The Alliance has its own agenda, and political and financial connections, that ignores the will of SPS families. Why should anyone believe it could host a forum that would feature objective, inclusive discussion of anything we parents are truly concerned about -- especially when one of those concerns is the undemocratic and unchecked influence of the Alliance itself on the direction of the school district?

MathTeacher42 said...

Charlie -
"They should be coaching teachers on how to teach multiplying binomials instead of coaching teachers on how to teach page 113. If the professional development were based on the content instead of the materials then the materials wouldn't matter."

I think you're writing at a kind of ideal level ;)

Assuming that the teacher knows / is familiar with a bunch of ways of presenting multiplying binomials, I WANT to spend time figuring out what the district materials have and don't have on page 113 -

Of the many skills struggling kids lack, 1 skill they lack is using texts like math books.

IF they're taught AND they learn how to multiply binomials then book won't matter - BUT - BUT

lots and lots and lots of learning in life is real imperfect, so it is REAL important to get accustomed to finding resources which work for you ...

and for me to help them develop that skill, we need to go into page 113 pretty well - what is good, what is bad, what works, what makes NO sense, what makes some sense -

and to get into that kind of detail I need to spend some time on page 113.


Different scenario - IF someone is attempting to teach multiplying binomials and they haven't much of a clue what it is about ... aside from s/he REALLY needs that book to be solid, s/he will need time getting to know that book, cuz that is about all they have when the bell going "ding" !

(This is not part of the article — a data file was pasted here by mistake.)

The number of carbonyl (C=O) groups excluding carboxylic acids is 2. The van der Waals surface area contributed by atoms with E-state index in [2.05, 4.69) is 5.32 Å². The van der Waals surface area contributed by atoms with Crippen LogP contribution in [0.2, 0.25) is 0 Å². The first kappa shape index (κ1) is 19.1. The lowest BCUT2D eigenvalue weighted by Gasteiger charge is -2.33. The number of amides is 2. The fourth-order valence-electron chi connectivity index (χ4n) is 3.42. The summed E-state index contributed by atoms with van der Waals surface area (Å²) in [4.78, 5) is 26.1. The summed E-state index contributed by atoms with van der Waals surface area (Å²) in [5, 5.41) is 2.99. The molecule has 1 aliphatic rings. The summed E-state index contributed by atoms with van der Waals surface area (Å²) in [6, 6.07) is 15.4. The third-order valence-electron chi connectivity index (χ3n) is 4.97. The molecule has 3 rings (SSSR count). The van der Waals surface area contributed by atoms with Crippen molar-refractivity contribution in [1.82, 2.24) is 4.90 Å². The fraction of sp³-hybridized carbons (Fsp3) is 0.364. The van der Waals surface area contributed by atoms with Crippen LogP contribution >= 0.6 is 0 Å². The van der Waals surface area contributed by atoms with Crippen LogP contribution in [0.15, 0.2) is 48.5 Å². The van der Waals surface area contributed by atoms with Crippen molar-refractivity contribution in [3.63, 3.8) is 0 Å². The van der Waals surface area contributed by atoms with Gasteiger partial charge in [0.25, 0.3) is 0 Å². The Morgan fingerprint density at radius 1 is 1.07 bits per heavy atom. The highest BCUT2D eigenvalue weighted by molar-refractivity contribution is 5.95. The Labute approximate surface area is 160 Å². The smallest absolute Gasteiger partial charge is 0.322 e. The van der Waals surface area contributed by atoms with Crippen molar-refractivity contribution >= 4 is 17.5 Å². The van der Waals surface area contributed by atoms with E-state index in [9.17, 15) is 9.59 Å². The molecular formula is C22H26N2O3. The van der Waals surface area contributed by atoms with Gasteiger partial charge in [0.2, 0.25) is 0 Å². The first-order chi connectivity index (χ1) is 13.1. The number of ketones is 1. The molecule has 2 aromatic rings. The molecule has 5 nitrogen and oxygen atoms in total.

seattle citizen said...

"You can both customize and use a standard. In fact, it is pretty much a requirement to customize a standard. What's the problem. Not every curriculum (set of materials) requires a rigid delivery"

Standards are the knowledge and skills we want students to know. Curriculum is the way to try and teach them that (and some will not learn some of the standards, not incidentally)

If one is given a curriculum that is scripted (do this, then do this) and then the students are tested in a system that purports to assess those standards, and purports to assess how well the instruction went, one CANNOT deviate from the curriculum.

So there's a problem: IF a teacher were to read a script (follow a given set of materials to a "T"), THEN some students won't get it: students have different background knowledge, different experiences, different needs, wants, attention spans etc etc etc.

But if one varies from the scripted materials, then one a) might have to skip some other part of the materials; b) some students might already know the material and then will spend some time not learning (gasp!) unless teacher also provides some above-level (non-scripted, most likely, yikes!) materials to the students who are above level...

So the classroom is full of students with different abilities, levels etc. One set of materials won't cut it.

The good teachers work their magic and meet a variety of needs (not all of them) and most students get to "standard," the skills and/or knowledge that the class purports to teach.

Yes, standards. No standardized materials and instruction except where it is expected that there will be divergence from those materials and that instruction.

This is what was expected in the past, this divergence. Unfortunately, the direction we seem to be going is towards scripted classrooms, with less ability by the teacher to improvise, and improvise they must.